Effluxed MoleculesEdit

The primary function of P-Glycoprotein is to efflux xenobiotics out of the cell's membrane. P-gp is most well known for effluxing many theraputic cancer molecules, effectively stopping treatment. P-gp primarily interacts with non polar molecules between 300-3000kDa in size. The hydrophobic pocket witin the membrane attracts foreign molecules and effluxes them using ATP.

A table on Selected Subtrates of P-gp (Ambudkar Et Al 1999)

ATP interactionEdit

P-gp can bind ATP at two locations. ATP is hydrolyzed and used to drive a conformational change. This change allows for P-gp to release the held molecule out of the cell. ATP is used once again to drive the shape back into the original form, resetting the process.[1]

MDR ModulatorsEdit

Modulators, are proteins that can regulate the function of transport proteins such as P-gp. certain modulators can increase the function of a transporter as well as repress it. Modulators are a relatively new discovery and are being used to help with cancer treatment. [2]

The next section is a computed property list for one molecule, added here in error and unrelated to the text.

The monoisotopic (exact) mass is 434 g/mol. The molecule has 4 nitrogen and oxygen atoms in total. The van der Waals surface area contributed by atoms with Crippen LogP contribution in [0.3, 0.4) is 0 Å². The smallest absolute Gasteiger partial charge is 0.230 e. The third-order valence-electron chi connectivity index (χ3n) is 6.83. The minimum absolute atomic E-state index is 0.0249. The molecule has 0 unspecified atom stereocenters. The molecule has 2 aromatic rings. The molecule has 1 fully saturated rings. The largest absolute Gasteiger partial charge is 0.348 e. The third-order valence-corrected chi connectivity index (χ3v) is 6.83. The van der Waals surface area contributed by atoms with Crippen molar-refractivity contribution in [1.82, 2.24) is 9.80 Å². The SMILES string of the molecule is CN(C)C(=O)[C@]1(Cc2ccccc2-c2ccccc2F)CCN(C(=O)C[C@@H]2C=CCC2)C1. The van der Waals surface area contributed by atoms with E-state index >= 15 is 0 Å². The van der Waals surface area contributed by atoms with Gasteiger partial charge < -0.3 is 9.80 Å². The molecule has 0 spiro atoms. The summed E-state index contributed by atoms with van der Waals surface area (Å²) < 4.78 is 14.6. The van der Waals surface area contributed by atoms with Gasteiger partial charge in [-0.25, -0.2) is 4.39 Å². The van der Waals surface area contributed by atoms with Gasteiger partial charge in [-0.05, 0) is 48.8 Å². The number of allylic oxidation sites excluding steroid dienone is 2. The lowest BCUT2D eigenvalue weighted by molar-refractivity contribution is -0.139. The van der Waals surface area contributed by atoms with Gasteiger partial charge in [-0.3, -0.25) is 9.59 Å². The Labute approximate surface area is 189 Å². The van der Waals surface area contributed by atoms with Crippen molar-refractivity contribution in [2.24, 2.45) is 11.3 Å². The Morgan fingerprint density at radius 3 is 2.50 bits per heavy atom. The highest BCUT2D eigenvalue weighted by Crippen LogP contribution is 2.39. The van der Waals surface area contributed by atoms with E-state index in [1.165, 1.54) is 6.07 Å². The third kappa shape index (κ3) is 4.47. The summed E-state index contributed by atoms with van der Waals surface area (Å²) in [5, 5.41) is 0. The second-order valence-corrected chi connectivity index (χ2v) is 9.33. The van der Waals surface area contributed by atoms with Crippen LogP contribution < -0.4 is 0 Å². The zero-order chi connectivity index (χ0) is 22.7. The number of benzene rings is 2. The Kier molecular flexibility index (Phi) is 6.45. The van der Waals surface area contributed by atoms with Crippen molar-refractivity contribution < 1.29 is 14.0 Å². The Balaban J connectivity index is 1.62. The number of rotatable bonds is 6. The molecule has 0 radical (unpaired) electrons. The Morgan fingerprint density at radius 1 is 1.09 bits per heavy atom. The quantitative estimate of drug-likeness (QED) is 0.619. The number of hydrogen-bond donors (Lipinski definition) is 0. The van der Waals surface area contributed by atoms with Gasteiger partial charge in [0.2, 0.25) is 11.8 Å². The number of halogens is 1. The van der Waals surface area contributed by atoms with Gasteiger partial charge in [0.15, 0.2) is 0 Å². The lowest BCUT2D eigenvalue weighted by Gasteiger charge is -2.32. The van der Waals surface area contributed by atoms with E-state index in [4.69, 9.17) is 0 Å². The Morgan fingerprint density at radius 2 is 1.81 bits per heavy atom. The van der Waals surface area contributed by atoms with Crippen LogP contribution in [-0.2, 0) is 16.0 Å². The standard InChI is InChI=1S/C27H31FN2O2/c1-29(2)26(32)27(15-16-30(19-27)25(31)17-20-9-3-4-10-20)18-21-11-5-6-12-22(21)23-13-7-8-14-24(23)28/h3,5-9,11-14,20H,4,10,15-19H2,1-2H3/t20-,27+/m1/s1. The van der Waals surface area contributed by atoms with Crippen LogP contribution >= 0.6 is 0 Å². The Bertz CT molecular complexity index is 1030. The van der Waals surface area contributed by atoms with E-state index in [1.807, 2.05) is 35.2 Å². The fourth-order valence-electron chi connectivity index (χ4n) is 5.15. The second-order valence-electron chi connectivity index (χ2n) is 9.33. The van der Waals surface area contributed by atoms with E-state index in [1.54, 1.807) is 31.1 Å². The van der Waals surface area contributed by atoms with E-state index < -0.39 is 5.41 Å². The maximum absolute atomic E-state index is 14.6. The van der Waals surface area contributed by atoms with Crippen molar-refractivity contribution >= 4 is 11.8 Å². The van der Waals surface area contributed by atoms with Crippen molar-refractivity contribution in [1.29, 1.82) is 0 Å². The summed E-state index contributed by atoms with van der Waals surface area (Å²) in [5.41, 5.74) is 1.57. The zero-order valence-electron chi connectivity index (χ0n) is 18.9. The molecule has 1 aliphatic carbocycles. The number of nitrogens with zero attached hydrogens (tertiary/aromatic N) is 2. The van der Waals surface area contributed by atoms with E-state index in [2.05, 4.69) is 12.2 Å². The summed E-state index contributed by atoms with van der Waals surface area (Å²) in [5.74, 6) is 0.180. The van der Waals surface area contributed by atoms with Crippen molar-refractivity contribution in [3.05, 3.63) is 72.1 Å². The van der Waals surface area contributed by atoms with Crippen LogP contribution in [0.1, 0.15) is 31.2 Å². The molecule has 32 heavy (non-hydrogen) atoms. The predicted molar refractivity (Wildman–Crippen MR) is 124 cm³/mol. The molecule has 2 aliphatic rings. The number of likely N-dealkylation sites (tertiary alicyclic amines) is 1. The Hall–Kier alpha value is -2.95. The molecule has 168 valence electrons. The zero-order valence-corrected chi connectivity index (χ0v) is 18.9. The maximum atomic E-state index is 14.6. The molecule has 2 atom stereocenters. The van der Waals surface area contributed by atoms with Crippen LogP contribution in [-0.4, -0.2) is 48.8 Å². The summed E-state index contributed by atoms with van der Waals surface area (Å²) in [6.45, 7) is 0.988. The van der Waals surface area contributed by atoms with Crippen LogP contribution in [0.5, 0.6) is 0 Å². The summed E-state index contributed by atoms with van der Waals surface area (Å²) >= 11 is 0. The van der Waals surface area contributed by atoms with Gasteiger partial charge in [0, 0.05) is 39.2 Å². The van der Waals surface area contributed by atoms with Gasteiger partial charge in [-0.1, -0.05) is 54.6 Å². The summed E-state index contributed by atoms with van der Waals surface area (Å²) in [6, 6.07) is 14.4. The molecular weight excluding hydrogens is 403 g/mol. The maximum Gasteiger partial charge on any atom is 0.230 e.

Currently, certain chemosensitizers are being used to inhibit P-gp function. These drugs help inhibit the protein allowing for the update of other theraputic drugs.

More InformationEdit

  1. Yuzo: P-Glycoprotein: Introduction
  2. Yuzo: P-Glycoprotein: Biological function
  3. Yuzo: P-Glycoprotein: Biosynthesis
  4. Yuzo: P-Glycoprotein: Gene sequence
  5. Yuzo: P-Glycoprotein: Amino acid sequence and composition
  6. Yuzo: P-Glycoprotein: Domains and structural motifs
  7. Yuzo: P-Glycoprotein: Interactions with macromolecules and small molecules
  8. Yuzo: P-Glycoprotein: Molecular biodiversity and evolution
  9. Yuzo: P-Glycoprotein: Literature overview
  10. Yuzo: P-Glycoprotein: Online resources


  1. Hrycyna, C.A., Ramachandra, M., Germann, U.A., Cheng, P.W., Pastan, I., and Gottesman, M.M. (1999). Both ATP sites of human P-glycoprotein are essential but not symmetric. Biochemistry 38, 13887–13899.
  2. Ford, J.M., and Hait, W.N. (1990). Pharmacology of drugs that alter multidrug resistance in cancer. Pharmacol Rev 42, 155–199.